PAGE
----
Friday, October 14, 2005

The Problem of Mystery and Christian Love

Here you can find some thoughts on "The Problem of Mystery," discussing the distinction between things that are a problem and things that are a mystery.

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I was listening to Dennis Prager this morning and he had a Christian call up and express confusion over loving a sinner, even loving a very evil person. What is a Christian to do, in light of the command to love your enemy? More to the point, what is this love the Bible speaks of?

Is it to have warm feelings for someone? Is it to make them feel better? Is it the same love a parent has for a child? Or is it something else? Like wanting what is good for them? Which would mean justice since justice is a good and therefore would allow someone to love another and still seek just punishment for a crime they have committed.

1 comment:

T.F. Whaling said...

"Is it to have warm feelings for someone? Is it to make them feel better? Is it the same love a parent has for a child? Or is it something else? Like wanting what is good for them? Which would mean justice since justice is a good and therefore would allow someone to love another and still seek just punishment for a crime they have committed."

I quite frequently think of this myself. I always find myself tethering on the issue. Of course, no fault to Jesus, but 'love' is such an ambiguous concept...I'm sure He had a concrete meaning, but I'm also sure I don't know it!

Many times He seems to demand the impossible, and I struggle to even understand the secret of 'the easy yoke.'

If only he'd given us a definition! Or am I so out of touch with love that I need a definition? There's MY rub! Perhaps if we really loved, we'd understand the answers to these questions. Not that I want to say we don't really love, but I do believe that humans aren't capable of a pure understanding of love. When it happens, I don't think it systematically correlates to a series of propositions, but is rather led by the Spirit, which, while intelligible is still inspiring with a truth that (let's say) is within, but spills over, our own understanding.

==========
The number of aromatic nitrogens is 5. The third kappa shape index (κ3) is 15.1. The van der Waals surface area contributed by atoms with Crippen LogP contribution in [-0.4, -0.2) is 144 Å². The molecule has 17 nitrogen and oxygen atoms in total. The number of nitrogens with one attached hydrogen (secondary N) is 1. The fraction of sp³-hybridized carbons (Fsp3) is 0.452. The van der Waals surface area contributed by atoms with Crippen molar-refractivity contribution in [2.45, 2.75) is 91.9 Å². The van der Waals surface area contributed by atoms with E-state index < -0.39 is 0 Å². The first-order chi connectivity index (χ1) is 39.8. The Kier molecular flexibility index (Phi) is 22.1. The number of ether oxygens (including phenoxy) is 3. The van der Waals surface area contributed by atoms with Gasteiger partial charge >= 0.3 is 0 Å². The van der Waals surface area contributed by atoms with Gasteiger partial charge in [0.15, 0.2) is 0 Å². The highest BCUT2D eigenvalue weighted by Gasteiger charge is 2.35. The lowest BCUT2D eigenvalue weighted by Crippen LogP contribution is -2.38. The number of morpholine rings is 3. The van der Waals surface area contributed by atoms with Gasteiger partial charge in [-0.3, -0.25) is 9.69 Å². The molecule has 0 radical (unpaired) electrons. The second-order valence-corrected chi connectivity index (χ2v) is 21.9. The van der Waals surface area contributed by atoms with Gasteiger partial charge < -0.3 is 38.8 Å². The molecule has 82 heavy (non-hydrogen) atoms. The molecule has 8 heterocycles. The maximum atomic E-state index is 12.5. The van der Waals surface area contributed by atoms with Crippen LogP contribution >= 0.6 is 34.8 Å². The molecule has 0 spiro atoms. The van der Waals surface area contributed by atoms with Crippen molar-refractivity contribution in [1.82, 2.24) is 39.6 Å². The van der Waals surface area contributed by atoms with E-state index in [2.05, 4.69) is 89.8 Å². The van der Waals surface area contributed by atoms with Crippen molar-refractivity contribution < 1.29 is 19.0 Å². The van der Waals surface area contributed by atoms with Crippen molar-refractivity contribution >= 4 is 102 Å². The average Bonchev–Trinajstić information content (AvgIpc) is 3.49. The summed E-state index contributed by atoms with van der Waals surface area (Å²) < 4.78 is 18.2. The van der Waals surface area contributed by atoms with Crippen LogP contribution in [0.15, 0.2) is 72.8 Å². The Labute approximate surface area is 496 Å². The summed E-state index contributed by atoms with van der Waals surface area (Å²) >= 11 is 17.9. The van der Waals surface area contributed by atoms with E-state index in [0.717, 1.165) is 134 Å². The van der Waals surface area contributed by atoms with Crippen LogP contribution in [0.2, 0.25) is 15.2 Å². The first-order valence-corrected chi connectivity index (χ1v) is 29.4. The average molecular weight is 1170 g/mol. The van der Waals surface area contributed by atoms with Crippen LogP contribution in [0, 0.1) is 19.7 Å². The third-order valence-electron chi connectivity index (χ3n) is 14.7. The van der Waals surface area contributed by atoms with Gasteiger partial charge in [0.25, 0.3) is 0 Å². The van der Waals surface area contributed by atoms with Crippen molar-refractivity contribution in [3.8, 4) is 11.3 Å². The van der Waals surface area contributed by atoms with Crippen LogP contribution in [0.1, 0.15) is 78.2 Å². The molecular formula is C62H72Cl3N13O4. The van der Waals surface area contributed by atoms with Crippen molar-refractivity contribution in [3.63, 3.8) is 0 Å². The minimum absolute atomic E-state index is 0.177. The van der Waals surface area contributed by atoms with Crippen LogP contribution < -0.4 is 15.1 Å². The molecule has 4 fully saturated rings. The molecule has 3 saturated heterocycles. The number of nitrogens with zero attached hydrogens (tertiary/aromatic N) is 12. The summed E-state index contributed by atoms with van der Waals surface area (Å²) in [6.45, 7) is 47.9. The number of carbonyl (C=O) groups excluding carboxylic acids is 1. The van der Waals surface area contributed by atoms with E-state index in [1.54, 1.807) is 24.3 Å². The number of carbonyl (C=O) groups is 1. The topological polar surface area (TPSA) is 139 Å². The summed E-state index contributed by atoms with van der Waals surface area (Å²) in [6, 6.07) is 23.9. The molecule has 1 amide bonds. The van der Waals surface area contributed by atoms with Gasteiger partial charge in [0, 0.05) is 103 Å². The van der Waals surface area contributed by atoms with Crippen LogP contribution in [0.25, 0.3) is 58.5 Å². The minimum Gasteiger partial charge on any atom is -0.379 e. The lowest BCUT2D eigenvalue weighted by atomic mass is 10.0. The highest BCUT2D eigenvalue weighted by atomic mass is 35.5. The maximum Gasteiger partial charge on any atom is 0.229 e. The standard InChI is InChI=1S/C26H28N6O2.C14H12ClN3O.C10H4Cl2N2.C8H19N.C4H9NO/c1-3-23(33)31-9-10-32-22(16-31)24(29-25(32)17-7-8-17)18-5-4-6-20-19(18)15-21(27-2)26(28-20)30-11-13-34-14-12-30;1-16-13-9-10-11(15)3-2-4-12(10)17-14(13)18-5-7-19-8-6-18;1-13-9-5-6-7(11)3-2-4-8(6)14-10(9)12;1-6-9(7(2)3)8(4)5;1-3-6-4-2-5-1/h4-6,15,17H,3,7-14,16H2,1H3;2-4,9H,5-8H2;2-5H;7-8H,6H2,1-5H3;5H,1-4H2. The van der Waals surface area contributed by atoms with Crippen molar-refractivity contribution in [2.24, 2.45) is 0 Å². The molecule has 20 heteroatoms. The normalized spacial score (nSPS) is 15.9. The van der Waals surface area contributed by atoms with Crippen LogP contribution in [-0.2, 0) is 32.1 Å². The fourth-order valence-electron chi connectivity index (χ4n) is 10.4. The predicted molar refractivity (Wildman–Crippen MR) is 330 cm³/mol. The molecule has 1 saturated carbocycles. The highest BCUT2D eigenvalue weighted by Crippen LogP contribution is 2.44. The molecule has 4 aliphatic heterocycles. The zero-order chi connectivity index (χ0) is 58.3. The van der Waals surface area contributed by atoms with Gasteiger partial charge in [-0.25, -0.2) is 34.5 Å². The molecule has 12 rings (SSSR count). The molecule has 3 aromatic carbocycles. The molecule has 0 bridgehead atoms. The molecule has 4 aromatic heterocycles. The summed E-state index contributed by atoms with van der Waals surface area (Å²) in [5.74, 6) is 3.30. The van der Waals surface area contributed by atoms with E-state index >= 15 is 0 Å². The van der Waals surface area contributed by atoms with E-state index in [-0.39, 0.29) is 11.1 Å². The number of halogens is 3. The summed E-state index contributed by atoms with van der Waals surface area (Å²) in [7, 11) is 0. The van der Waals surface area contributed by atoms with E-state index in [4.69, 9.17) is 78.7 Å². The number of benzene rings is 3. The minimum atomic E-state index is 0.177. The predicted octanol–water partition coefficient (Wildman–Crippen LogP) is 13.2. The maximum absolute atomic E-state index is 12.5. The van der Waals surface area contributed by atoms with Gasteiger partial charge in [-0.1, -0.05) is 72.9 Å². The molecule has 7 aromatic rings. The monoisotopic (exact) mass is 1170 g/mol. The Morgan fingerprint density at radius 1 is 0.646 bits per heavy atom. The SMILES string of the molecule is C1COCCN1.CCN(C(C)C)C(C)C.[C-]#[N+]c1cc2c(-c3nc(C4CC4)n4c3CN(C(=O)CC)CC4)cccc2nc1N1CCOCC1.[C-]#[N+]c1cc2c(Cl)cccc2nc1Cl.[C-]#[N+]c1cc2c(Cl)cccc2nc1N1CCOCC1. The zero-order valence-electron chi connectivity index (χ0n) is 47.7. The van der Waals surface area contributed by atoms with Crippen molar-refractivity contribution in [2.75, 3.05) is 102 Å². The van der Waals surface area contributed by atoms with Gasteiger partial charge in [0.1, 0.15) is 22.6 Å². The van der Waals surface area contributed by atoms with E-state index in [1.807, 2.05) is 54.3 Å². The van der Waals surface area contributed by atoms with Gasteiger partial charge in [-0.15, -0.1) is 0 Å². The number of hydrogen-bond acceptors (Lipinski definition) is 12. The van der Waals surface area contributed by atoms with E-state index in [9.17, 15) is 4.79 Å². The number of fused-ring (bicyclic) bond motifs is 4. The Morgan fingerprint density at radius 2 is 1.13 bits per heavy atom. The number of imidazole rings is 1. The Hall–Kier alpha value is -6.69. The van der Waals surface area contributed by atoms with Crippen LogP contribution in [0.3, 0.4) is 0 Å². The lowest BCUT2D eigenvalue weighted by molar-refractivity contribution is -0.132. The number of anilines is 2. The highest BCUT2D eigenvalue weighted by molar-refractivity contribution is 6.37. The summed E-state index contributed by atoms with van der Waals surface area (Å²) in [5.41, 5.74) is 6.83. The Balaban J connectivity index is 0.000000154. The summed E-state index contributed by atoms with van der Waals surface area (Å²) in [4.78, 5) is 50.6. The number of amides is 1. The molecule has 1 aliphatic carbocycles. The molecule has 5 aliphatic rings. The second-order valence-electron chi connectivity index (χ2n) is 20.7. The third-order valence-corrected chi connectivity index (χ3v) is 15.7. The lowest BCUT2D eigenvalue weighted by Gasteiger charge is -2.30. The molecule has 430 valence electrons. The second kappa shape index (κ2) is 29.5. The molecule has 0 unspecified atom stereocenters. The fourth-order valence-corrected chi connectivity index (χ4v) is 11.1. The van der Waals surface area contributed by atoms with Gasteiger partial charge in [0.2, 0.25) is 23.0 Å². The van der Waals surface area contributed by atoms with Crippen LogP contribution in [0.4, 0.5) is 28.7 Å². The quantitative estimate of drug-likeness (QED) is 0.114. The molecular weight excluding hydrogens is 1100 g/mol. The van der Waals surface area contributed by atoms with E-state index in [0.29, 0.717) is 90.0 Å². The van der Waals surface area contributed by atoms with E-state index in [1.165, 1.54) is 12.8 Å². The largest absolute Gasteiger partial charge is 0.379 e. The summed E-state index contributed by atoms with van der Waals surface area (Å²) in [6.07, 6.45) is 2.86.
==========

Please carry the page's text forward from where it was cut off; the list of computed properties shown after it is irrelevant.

Kant turns this kind of love into a cold philosophic duty, the categorical imperative. Here, I think the spirit of love is lost. Of course, I think love implies duty, in the sense of fidelity (on an existential plane).

My problem is...I feel like the old adage 'I can't define pornography, but I know it when I see it.' So too...it seems with love. But I can never satisfactorily define it, by which I (personally) would totalize it relative to a global notion of justice. I think love and punishment are not mutually exclusive, and along the lines you stated. Yet, I don't know how far this can be taken.

Jesus also tells His apostles who reject His love and message to wipe the dust off their feet from that town. This seems to suggest that whatever the notion of Christian love is, we may spread it, but cannot lord it over others. Or that's how I read the passage.